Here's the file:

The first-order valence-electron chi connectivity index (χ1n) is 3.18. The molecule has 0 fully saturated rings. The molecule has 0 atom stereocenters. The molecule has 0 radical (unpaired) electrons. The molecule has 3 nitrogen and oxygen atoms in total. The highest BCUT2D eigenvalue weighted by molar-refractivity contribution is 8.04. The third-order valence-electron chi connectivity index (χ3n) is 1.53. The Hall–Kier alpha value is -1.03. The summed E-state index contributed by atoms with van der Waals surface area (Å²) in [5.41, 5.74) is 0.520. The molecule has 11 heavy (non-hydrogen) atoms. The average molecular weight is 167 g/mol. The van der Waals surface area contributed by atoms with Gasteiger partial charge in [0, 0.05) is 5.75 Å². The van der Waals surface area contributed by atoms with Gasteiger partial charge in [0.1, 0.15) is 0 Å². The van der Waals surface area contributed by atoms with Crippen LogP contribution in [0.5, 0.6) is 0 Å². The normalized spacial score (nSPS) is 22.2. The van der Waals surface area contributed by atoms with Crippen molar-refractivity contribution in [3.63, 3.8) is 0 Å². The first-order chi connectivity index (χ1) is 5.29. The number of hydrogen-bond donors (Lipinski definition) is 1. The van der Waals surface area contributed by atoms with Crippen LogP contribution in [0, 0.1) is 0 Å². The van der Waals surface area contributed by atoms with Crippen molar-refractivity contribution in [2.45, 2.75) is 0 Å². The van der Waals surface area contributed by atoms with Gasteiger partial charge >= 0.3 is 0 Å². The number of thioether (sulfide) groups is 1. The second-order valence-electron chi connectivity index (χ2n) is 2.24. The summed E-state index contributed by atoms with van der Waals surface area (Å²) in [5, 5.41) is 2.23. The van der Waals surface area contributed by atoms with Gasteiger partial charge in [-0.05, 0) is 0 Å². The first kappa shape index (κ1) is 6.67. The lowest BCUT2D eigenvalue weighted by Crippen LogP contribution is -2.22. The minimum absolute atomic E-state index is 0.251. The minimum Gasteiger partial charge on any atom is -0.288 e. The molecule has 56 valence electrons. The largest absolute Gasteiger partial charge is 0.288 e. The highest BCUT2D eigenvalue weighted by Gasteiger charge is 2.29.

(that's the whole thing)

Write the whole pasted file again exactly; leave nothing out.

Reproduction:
The first-order valence-electron chi connectivity index (χ1n) is 3.18. The molecule has 0 fully saturated rings. The molecule has 0 atom stereocenters. The molecule has 0 radical (unpaired) electrons. The molecule has 3 nitrogen and oxygen atoms in total. The highest BCUT2D eigenvalue weighted by molar-refractivity contribution is 8.04. The third-order valence-electron chi connectivity index (χ3n) is 1.53. The Hall–Kier alpha value is -1.03. The summed E-state index contributed by atoms with van der Waals surface area (Å²) in [5.41, 5.74) is 0.520. The molecule has 11 heavy (non-hydrogen) atoms. The average molecular weight is 167 g/mol. The van der Waals surface area contributed by atoms with Gasteiger partial charge in [0, 0.05) is 5.75 Å². The van der Waals surface area contributed by atoms with Gasteiger partial charge in [0.1, 0.15) is 0 Å². The van der Waals surface area contributed by atoms with Crippen LogP contribution in [0.5, 0.6) is 0 Å². The normalized spacial score (nSPS) is 22.2. The van der Waals surface area contributed by atoms with Crippen molar-refractivity contribution in [3.63, 3.8) is 0 Å². The first-order chi connectivity index (χ1) is 5.29. The number of hydrogen-bond donors (Lipinski definition) is 1. The van der Waals surface area contributed by atoms with Crippen LogP contribution in [0, 0.1) is 0 Å². The van der Waals surface area contributed by atoms with Crippen molar-refractivity contribution in [2.45, 2.75) is 0 Å². The van der Waals surface area contributed by atoms with Gasteiger partial charge >= 0.3 is 0 Å². The number of thioether (sulfide) groups is 1. The second-order valence-electron chi connectivity index (χ2n) is 2.24. The summed E-state index contributed by atoms with van der Waals surface area (Å²) in [5, 5.41) is 2.23. The van der Waals surface area contributed by atoms with Gasteiger partial charge in [-0.05, 0) is 0 Å². The first kappa shape index (κ1) is 6.67. The lowest BCUT2D eigenvalue weighted by Crippen LogP contribution is -2.22. The minimum absolute atomic E-state index is 0.251. The minimum Gasteiger partial charge on any atom is -0.288 e. The molecule has 56 valence electrons. The largest absolute Gasteiger partial charge is 0.288 e. The highest BCUT2D eigenvalue weighted by Gasteiger charge is 2.29.